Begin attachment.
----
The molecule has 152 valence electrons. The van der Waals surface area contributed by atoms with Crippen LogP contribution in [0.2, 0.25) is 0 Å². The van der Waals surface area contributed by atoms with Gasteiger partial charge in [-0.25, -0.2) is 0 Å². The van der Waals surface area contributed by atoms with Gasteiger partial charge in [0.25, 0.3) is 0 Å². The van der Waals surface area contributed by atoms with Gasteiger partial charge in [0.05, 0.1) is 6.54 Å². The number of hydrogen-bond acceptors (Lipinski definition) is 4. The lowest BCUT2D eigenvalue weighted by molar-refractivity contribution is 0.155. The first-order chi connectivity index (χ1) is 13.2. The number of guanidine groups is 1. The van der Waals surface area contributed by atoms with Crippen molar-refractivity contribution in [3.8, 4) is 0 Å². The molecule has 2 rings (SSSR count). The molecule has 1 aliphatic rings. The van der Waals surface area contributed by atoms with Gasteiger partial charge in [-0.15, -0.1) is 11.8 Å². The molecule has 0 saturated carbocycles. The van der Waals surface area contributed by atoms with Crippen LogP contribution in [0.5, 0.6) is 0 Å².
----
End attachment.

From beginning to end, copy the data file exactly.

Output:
The molecule has 152 valence electrons. The van der Waals surface area contributed by atoms with Crippen LogP contribution in [0.2, 0.25) is 0 Å². The van der Waals surface area contributed by atoms with Gasteiger partial charge in [-0.25, -0.2) is 0 Å². The van der Waals surface area contributed by atoms with Gasteiger partial charge in [0.25, 0.3) is 0 Å². The van der Waals surface area contributed by atoms with Gasteiger partial charge in [0.05, 0.1) is 6.54 Å². The number of hydrogen-bond acceptors (Lipinski definition) is 4. The lowest BCUT2D eigenvalue weighted by molar-refractivity contribution is 0.155. The first-order chi connectivity index (χ1) is 13.2. The number of guanidine groups is 1. The van der Waals surface area contributed by atoms with Crippen molar-refractivity contribution in [3.8, 4) is 0 Å². The molecule has 2 rings (SSSR count). The molecule has 1 aliphatic rings. The van der Waals surface area contributed by atoms with Gasteiger partial charge in [-0.15, -0.1) is 11.8 Å². The molecule has 0 saturated carbocycles. The van der Waals surface area contributed by atoms with Crippen LogP contribution in [0.5, 0.6) is 0 Å².